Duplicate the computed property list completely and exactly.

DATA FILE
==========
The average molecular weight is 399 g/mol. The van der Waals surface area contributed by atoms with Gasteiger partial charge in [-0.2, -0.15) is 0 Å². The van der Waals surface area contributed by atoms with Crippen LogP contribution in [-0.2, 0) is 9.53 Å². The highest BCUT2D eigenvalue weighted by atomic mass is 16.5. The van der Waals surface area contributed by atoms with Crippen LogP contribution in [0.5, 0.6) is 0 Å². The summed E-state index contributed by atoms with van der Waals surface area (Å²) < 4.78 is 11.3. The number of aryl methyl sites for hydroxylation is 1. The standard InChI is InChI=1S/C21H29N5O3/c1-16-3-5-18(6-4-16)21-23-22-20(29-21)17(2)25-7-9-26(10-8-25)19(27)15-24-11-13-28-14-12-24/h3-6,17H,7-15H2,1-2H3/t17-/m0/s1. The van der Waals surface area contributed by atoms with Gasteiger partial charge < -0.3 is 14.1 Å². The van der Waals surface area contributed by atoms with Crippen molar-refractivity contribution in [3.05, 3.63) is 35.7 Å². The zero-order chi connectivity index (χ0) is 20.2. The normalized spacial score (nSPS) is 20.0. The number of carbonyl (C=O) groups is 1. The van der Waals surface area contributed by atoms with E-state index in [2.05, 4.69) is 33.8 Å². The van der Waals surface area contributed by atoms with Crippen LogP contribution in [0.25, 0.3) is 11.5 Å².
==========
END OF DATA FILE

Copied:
The average molecular weight is 399 g/mol. The van der Waals surface area contributed by atoms with Gasteiger partial charge in [-0.2, -0.15) is 0 Å². The van der Waals surface area contributed by atoms with Crippen LogP contribution in [-0.2, 0) is 9.53 Å². The highest BCUT2D eigenvalue weighted by atomic mass is 16.5. The van der Waals surface area contributed by atoms with Crippen LogP contribution in [0.5, 0.6) is 0 Å². The summed E-state index contributed by atoms with van der Waals surface area (Å²) < 4.78 is 11.3. The number of aryl methyl sites for hydroxylation is 1. The standard InChI is InChI=1S/C21H29N5O3/c1-16-3-5-18(6-4-16)21-23-22-20(29-21)17(2)25-7-9-26(10-8-25)19(27)15-24-11-13-28-14-12-24/h3-6,17H,7-15H2,1-2H3/t17-/m0/s1. The van der Waals surface area contributed by atoms with Gasteiger partial charge < -0.3 is 14.1 Å². The van der Waals surface area contributed by atoms with Crippen molar-refractivity contribution in [3.05, 3.63) is 35.7 Å². The zero-order chi connectivity index (χ0) is 20.2. The normalized spacial score (nSPS) is 20.0. The number of carbonyl (C=O) groups is 1. The van der Waals surface area contributed by atoms with E-state index in [2.05, 4.69) is 33.8 Å². The van der Waals surface area contributed by atoms with Crippen LogP contribution in [0.25, 0.3) is 11.5 Å².